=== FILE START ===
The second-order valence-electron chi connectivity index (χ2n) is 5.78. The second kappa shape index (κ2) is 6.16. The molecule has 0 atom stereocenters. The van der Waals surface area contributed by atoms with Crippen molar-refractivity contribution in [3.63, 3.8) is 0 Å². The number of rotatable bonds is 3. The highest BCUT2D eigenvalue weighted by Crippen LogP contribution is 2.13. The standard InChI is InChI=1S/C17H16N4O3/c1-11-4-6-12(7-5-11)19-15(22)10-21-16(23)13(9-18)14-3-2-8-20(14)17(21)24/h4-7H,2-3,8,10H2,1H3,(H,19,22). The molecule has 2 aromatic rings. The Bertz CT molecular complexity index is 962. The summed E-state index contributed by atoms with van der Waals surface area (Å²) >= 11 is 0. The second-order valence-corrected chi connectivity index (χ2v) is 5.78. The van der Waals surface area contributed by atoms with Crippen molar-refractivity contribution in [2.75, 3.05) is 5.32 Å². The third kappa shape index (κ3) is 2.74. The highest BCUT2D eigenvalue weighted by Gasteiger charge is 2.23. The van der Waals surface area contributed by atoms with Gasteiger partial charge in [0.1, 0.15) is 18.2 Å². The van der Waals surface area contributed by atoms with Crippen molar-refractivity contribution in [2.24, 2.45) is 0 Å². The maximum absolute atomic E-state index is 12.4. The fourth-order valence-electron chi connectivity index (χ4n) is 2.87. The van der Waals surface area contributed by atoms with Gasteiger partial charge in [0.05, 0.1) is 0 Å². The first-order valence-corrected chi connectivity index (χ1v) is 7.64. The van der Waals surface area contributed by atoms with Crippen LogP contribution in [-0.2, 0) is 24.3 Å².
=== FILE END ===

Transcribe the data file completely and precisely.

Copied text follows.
The second-order valence-electron chi connectivity index (χ2n) is 5.78. The second kappa shape index (κ2) is 6.16. The molecule has 0 atom stereocenters. The van der Waals surface area contributed by atoms with Crippen molar-refractivity contribution in [3.63, 3.8) is 0 Å². The number of rotatable bonds is 3. The highest BCUT2D eigenvalue weighted by Crippen LogP contribution is 2.13. The standard InChI is InChI=1S/C17H16N4O3/c1-11-4-6-12(7-5-11)19-15(22)10-21-16(23)13(9-18)14-3-2-8-20(14)17(21)24/h4-7H,2-3,8,10H2,1H3,(H,19,22). The molecule has 2 aromatic rings. The Bertz CT molecular complexity index is 962. The summed E-state index contributed by atoms with van der Waals surface area (Å²) >= 11 is 0. The second-order valence-corrected chi connectivity index (χ2v) is 5.78. The van der Waals surface area contributed by atoms with Crippen molar-refractivity contribution in [2.75, 3.05) is 5.32 Å². The third kappa shape index (κ3) is 2.74. The highest BCUT2D eigenvalue weighted by Gasteiger charge is 2.23. The van der Waals surface area contributed by atoms with Gasteiger partial charge in [0.1, 0.15) is 18.2 Å². The van der Waals surface area contributed by atoms with Crippen molar-refractivity contribution in [2.24, 2.45) is 0 Å². The maximum absolute atomic E-state index is 12.4. The fourth-order valence-electron chi connectivity index (χ4n) is 2.87. The van der Waals surface area contributed by atoms with Gasteiger partial charge in [0.05, 0.1) is 0 Å². The first-order valence-corrected chi connectivity index (χ1v) is 7.64. The van der Waals surface area contributed by atoms with Crippen LogP contribution in [-0.2, 0) is 24.3 Å².